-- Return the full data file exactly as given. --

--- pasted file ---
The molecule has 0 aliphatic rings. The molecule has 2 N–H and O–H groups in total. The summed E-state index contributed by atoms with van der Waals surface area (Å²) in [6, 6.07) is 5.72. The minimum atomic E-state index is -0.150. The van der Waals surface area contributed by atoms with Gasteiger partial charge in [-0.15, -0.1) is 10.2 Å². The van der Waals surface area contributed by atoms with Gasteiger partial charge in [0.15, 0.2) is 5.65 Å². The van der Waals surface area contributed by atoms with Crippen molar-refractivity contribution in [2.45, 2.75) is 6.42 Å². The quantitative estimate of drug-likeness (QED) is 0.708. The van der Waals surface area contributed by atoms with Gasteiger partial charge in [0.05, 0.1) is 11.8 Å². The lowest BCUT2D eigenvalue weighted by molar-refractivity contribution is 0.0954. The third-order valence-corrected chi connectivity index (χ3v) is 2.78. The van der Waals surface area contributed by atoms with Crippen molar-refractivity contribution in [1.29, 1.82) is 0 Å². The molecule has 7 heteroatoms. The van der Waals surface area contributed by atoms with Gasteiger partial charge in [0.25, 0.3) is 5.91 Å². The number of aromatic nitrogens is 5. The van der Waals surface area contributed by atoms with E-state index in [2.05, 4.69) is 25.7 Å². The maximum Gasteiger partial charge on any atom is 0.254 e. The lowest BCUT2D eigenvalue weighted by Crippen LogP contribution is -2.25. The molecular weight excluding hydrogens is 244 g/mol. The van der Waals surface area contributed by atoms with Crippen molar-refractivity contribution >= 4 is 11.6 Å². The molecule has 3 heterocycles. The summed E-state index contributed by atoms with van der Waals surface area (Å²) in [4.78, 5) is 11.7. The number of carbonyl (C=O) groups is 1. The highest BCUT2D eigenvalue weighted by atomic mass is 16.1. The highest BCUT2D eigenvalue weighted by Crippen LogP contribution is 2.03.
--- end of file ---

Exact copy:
The molecule has 0 aliphatic rings. The molecule has 2 N–H and O–H groups in total. The summed E-state index contributed by atoms with van der Waals surface area (Å²) in [6, 6.07) is 5.72. The minimum atomic E-state index is -0.150. The van der Waals surface area contributed by atoms with Gasteiger partial charge in [-0.15, -0.1) is 10.2 Å². The van der Waals surface area contributed by atoms with Gasteiger partial charge in [0.15, 0.2) is 5.65 Å². The van der Waals surface area contributed by atoms with Crippen molar-refractivity contribution in [2.45, 2.75) is 6.42 Å². The quantitative estimate of drug-likeness (QED) is 0.708. The van der Waals surface area contributed by atoms with Gasteiger partial charge in [0.05, 0.1) is 11.8 Å². The lowest BCUT2D eigenvalue weighted by molar-refractivity contribution is 0.0954. The third-order valence-corrected chi connectivity index (χ3v) is 2.78. The van der Waals surface area contributed by atoms with Crippen molar-refractivity contribution in [1.29, 1.82) is 0 Å². The molecule has 7 heteroatoms. The van der Waals surface area contributed by atoms with Gasteiger partial charge in [0.25, 0.3) is 5.91 Å². The number of aromatic nitrogens is 5. The van der Waals surface area contributed by atoms with E-state index in [2.05, 4.69) is 25.7 Å². The maximum Gasteiger partial charge on any atom is 0.254 e. The lowest BCUT2D eigenvalue weighted by Crippen LogP contribution is -2.25. The molecular weight excluding hydrogens is 244 g/mol. The van der Waals surface area contributed by atoms with Crippen molar-refractivity contribution >= 4 is 11.6 Å². The molecule has 3 heterocycles. The summed E-state index contributed by atoms with van der Waals surface area (Å²) in [4.78, 5) is 11.7. The number of carbonyl (C=O) groups is 1. The highest BCUT2D eigenvalue weighted by atomic mass is 16.1. The highest BCUT2D eigenvalue weighted by Crippen LogP contribution is 2.03.